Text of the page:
United States District Court, E.D. Wisconsin
STADTMUELLER U.S. DISTRICT JUDGE.
who is incarcerated at Redgranite Correctional Institution,
filed a pro se complaint claiming his civil rights
were violated. See (Docket #1). On September 25,
2017, each Defendant filed a separate motion for summary
judgment. (Docket #27, #34). On October 4, 2017, Plaintiff
filed a motion requesting that certain alleged procedural
deficiencies in Defendants' submissions be addressed or,
in the alternative, that the motions be stricken. (Docket
#40). He further requested that Defendants' motions be
held in abeyance until the claimed deficiencies are
will be granted a short extension to respond to the motions,
but he presents no viable basis for striking them in their
entirety. First, he claims that none of the documents served
on him were signed. Id. at 1. However, documents
that are filed electronically with the Court do not need an
inked signature to be considered validly signed. The papers
filed with the Court all bear electronic signatures, which is
all that is required by Federal Rule of Civil Procedure 11 or
any of the Court's Local Rules, especially in a case like
this one, where Plaintiff's objection is technical and
raises no real doubt as to the authenticity of any of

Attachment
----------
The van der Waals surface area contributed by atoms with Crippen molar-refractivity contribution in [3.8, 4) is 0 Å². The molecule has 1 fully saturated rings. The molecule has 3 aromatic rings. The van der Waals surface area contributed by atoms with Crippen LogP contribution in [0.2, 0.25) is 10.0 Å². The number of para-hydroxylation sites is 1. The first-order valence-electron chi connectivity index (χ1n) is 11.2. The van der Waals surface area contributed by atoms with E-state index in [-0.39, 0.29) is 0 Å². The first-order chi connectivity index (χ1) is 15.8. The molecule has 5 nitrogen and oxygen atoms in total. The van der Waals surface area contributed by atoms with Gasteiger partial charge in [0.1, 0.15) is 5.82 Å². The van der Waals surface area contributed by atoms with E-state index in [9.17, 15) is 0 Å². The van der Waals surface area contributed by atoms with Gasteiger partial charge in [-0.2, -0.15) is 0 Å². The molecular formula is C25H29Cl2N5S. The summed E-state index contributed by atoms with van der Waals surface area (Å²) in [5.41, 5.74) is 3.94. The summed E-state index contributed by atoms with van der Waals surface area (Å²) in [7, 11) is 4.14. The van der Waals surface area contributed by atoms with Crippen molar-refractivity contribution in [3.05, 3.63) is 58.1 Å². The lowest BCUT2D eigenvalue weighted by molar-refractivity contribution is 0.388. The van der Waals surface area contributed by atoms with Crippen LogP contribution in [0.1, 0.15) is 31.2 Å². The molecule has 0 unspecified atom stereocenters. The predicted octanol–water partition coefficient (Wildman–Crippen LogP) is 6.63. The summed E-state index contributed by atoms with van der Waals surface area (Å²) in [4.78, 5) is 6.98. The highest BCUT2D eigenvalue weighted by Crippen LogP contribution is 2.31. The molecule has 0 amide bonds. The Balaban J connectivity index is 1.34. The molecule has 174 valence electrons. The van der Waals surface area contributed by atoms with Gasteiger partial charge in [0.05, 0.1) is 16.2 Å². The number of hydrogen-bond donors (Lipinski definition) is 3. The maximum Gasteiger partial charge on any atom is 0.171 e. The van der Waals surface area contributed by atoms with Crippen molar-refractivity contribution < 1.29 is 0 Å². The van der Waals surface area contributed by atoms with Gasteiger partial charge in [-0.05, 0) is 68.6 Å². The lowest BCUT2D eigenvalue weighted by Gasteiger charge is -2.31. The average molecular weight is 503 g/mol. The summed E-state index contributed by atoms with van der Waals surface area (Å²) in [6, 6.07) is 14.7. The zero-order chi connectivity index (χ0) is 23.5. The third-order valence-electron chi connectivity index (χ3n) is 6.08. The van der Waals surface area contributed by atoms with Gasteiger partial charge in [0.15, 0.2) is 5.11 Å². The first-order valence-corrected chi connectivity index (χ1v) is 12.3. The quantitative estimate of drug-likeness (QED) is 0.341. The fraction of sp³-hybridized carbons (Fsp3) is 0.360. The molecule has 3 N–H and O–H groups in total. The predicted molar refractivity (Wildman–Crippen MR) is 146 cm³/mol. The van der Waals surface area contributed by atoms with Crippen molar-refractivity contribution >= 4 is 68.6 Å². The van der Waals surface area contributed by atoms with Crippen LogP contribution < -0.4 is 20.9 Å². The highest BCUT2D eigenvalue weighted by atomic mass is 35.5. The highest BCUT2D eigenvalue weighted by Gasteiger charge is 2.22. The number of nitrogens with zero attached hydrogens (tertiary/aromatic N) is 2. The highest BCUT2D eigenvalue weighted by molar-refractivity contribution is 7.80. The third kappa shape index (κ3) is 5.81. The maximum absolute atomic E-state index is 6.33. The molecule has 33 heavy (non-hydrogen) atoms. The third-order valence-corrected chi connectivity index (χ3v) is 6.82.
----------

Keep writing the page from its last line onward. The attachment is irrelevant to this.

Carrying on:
Defendants' submissions. See Magyar v. Saint Joseph
Reg'l Med. Ctr., 544 F.3d 766, 770 (7th Cir. 2008).
Plaintiff complains that Defendants cited unpublished
opinions in their briefs without providing copies of them.
(Docket #40 at 2). Plaintiff says that, as an inmate, he
cannot access electronic case research services and so cannot
retrieve unpublished cases. Id. Defendants represent
that they have now mailed copies of all the unpublished cases
they cited. (Docket #42). The oversight having been quickly
rectified, there is no reason for the Court to take the
drastic step of striking the motions.
Plaintiff contends that Defendant Lori Doehling's
submissions were confusing to him, as they were printed on
both sides of every piece of paper but not in any sort of
organized fashion. (Docket #40 at 2). Defendant's counsel
has reserved those papers with single-sided printing, (Docket
#41), so again there is no longer any reason to strike the
Plaintiff claims that because Defendants each filed their own
motion for summary judgment, he will be overburdened in
responding to them. (Docket #40 at 2). The Court is not
sympathetic, as Plaintiff chose to file a lawsuit against two
individuals and cannot now complain that it will require an
investment of time and effort to litigate this matter. This
is not a colorable basis for either striking the motions or
granting an extension of time to respond to them.
Plaintiff says that Defendant Christine Dietrich references a
declaration in her motion which is not attached thereto.
Id. Defendant has clarified that the declaration in
question is attached to Defendant Doehling's motion.
(Docket #42). The Court assumes this abates Plaintiff's
Plaintiff objects to the disclosure of his financial